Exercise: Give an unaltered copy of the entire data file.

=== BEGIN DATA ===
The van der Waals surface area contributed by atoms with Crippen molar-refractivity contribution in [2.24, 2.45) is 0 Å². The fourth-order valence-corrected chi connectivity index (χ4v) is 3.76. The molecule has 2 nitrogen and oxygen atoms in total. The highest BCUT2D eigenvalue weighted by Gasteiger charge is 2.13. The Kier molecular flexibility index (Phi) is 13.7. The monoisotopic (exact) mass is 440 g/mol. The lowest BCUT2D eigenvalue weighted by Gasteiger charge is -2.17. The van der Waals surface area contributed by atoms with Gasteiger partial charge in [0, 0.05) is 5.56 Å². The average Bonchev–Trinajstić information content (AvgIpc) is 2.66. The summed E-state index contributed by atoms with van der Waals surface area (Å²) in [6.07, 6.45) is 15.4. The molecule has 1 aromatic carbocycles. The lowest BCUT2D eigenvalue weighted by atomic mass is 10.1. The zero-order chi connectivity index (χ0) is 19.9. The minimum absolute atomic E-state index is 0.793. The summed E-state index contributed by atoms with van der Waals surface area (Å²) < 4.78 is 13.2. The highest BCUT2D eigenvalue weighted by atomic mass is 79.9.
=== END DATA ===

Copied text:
The van der Waals surface area contributed by atoms with Crippen molar-refractivity contribution in [2.24, 2.45) is 0 Å². The fourth-order valence-corrected chi connectivity index (χ4v) is 3.76. The molecule has 2 nitrogen and oxygen atoms in total. The highest BCUT2D eigenvalue weighted by Gasteiger charge is 2.13. The Kier molecular flexibility index (Phi) is 13.7. The monoisotopic (exact) mass is 440 g/mol. The lowest BCUT2D eigenvalue weighted by Gasteiger charge is -2.17. The van der Waals surface area contributed by atoms with Gasteiger partial charge in [0, 0.05) is 5.56 Å². The average Bonchev–Trinajstić information content (AvgIpc) is 2.66. The summed E-state index contributed by atoms with van der Waals surface area (Å²) in [6.07, 6.45) is 15.4. The molecule has 1 aromatic carbocycles. The lowest BCUT2D eigenvalue weighted by atomic mass is 10.1. The zero-order chi connectivity index (χ0) is 19.9. The minimum absolute atomic E-state index is 0.793. The summed E-state index contributed by atoms with van der Waals surface area (Å²) < 4.78 is 13.2. The highest BCUT2D eigenvalue weighted by atomic mass is 79.9.